You are encouraged to respond to essays to present the best application possible. We want to look beyond your GPA and test score to see what experiences have shaped you and what drives you to be successful. Essay responses are used in our comprehensive review process if you do not meet assured admission criteria, as well as for select scholarships. You are not required to submit essays if you meet OSU’s assured admission criteria and do not wish to be considered for all scholarships.
If you have already submitted your OSU application for admission and did not respond to the essays, you may complete them and submit them at a later date. Essays must be submitted by February 1 for full scholarship consideration.
Need help getting started? Check out our tips to crafting a powerful essay and example responses.
If you haven't previously submitted your application for admission, you will need to do so before submitting your essay responses. Submit your essay responses online. You will be prompted to log in to your application account. If you have questions about how to submit your responses, read our Frequently-Asked Questions.
Essay Questions and Instructions
Respond to two of the following questions using no more than 300 words per essay.
Imagine a doorway appears in front of you. What happens when you walk through it? Describe the experience.
“Success is to be measured not so much by the position that one has reached in life as by the obstacles which he has overcome,” Booker T. Washington said. Describe an obstacle you have faced and the actions you took to overcome it.
Describe a goal you want to accomplish and the requirements to achieve it. What specific steps will you take and what resources will you use to complete this task?
“I will not follow where the path may lead, but I will go where there is no path, and I will leave a trail,” Muriel Strode said. Identify a specific way you hope to be a leader. How will your actions leave a trail for others?
You have the option to submit a creative supplement that displays your potential as part of your application. Please include 3-5 sentences explaining your concept and the mediums or tools used. Your submission could include, but is not limited to: an original song, piece of artwork, blueprint or fashion design. There is no negative impact on the application evaluation should you choose not to respond. This is an option for students who have a strong desire to present themselves through a creative component.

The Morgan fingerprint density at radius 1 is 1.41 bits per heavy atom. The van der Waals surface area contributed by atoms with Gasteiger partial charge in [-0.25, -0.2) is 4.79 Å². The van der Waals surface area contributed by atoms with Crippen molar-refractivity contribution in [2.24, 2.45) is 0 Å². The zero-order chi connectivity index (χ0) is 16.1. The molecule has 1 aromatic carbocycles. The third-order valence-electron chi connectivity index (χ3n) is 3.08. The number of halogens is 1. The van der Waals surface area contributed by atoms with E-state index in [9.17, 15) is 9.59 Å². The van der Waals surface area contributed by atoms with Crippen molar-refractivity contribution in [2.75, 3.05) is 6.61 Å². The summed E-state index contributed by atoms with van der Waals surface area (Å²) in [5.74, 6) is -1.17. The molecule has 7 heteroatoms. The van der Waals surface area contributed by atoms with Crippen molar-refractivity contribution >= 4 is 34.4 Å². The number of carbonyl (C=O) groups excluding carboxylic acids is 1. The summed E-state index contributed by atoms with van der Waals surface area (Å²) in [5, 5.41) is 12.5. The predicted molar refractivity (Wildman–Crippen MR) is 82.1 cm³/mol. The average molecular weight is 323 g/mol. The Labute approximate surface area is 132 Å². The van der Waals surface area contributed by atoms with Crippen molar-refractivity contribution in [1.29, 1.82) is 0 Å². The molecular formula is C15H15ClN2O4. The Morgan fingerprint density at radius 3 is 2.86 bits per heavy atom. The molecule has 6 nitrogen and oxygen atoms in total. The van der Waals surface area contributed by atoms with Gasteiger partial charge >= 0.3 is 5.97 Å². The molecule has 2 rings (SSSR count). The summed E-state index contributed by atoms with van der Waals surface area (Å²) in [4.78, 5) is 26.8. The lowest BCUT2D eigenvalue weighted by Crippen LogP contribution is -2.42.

Before submitting a creative piece, please review the Creative Supplement Frequently Asked Questions.
Check out our frequently-asked questions or contact us at (405) 744-5358 or via email at email@example.com.
Tips for Crafting a Powerful Essay
OSU is seeking students who will be active citizens and future leaders who will make a positive, meaningful and enduring difference to the world. We want to look beyond your GPA and test score to see what experiences have shaped you and what drives you to be successful.
Use the tips below to craft your own powerful essay response so we can learn more about what makes you a leader and scholar.
- Make it personal and be original: Be honest and authentic in your responses. Don't be afraid to discuss struggles or hardships that have led you to this point.
- Demonstrate passion: Tell us what excites you. We love that our students are passionate about a variety of subjects and interests.
- Write about what you know: You are the expert on you! Use anecdotes and personal experiences to frame your essay responses.
- Take your time: It's important to take your time completing your essay responses. Submit your application and then submit your essays online at a later date. You will be prompted to log in to your application account.
- Edit and spell check: After you've written your essay responses, make sure to reread and review with a fresh set of eyes to make sure you're presenting yourself in the best manner possible for admission and scholarship consideration.
Dr. Andreana Prichard’s book, Sisters in Spirit: Christianity, Affect, and Community Building in East Africa, 1860-1970, was released on May 1. The book was published by Michigan State University Press and was included in the African History and Culture Series.
Sisters in Spirit focuses on a sub-set of female African Christian mission adherents in order to better understand the process of community building in late pre-colonial and colonial Africa. Through the course of their daily work, relationships, and embodied performance of a certain set of “civilized” Christian values, these “sisters in spirit” consolidated and extended a network of African Christians that spread from Zanzibar to the mainland of Tanzania and Malawi, incorporated many ethnolinguistic communities, and transcended several generations. Focusing on the affective dimensions of the lives of these female mission adherents elucidates a new form of subjectivity forged by Africans in the late nineteenth and early twentieth centuries, and reveals similarly new forms of affinity and affiliation.
Dr. Prichard is now working on two new and related projects. The first is a scholarly history of evangelical child sponsorship programs in eastern Africa, and the second is a trade press book that uses the trail of an American missionary to explore the historic ambiguities inherent in the idea of “doing good” in Africa, the rise of the Midwestern evangelical missionary impetus, and the power of ideas of Africa as an exotic place of war, poverty, and HIV-stricken orphans.